Interestingly, auto bed leveling does not physically change the flatness of the print bed. In other words, it’s not going to manually change the shape of the print bed and make it even at all points.
Instead, it instructs the printing head to adjust its movements depending on where there’s a contour, dent, or any form of unevenness across the bed. That way, it compensates for any deformities that could have formed due to areas on the bed that aren’t leveled.
Another way of making sure your nozzle is not too close to the build plate is by reconfiguring the Z-offset value on your printer.
This setting shifts the height of the print bed by bringing it either above or below its default position.
Changing this setting comes in handy sometimes. For example, if you’re printing on a PEI sheet, you may lower the print bed position to compensate for the extra thickness of the sheet.
In some situations, you might need to change your Z-offset value because of the filament you’re using. Changing your bed positions according to your filament is something you have to experiment with over time.
For example, PLA gets better adhesion when the nozzle is closer to the print bed. PETG, on the other hand, prints better at a slightly higher position.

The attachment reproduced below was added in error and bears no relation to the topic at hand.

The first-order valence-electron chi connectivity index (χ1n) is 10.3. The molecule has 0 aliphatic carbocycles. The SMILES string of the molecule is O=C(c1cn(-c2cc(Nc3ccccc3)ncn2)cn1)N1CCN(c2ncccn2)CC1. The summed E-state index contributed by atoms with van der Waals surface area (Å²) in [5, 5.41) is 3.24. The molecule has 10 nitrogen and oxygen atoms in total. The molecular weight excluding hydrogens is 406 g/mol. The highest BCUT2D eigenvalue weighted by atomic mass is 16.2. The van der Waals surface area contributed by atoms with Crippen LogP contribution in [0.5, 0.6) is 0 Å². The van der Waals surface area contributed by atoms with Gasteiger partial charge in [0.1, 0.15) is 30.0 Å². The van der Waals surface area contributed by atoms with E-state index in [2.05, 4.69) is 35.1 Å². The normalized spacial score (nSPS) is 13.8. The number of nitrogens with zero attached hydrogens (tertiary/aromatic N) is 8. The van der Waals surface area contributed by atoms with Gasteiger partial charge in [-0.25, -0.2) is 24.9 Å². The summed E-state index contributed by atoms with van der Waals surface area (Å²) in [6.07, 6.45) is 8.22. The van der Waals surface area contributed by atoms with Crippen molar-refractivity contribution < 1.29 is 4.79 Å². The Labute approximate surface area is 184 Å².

To change this value:
- Go to your slicer settings and find the Z-offset parameter.
- Add a positive value of about 0.05 millimeters.
- Next, run a print test. If you don’t notice any more clicking, you’ve successfully adjusted your nozzle position to the correct level.
Sometimes, your print bed will still be uneven even after attempting to level it. This is common when a bed has warped. In that case, consider using a glass build plate on top of your build platform during your printing session.
2. Fast Printing Speed
Printing speed represents how fast the motors in your printer move. Ultimately, this is what determines how quickly the nozzle moves over the build plate.
Sometimes we want a fast printing speed to get things done quickly. However, getting a print done quickly can come at the expense of quality. At high printing speeds, you’re more likely to see artifacts in your final print.
Moreover, if you’re printing at high speed, chances are that the filament is not getting enough time to heat up and melt.
When this happens, the extruder pushes out filament that is only partially melted. The semi-solid filament eventually clogs up the nozzle and prevents a smooth flow of the molten filament.
The blockage then creates pressure on the extruder, making it click as it tries to do more work to push out the filament.
How To Fix
To fix this problem, slow the printing speed to allow the filament to heat up and melt properly.
Remember that printing speed is never a one-size-fits-all setting.
Most 3D printing happens between printing 40mm/s to 100 mm/s, with the optimum being around 60 mm/s.
A rule of thumb is to lower the speed to about 35 mm/s and gradually increase it by 5 mm/s until you get a decent print quality with no clicking in your extruder.
A reasonable printing speed depends on many factors, including the type of printer and the filament you’re using. For example, if you’re printing with tough filaments or flexibles, you’ll want to print slower, at around 30mm/s.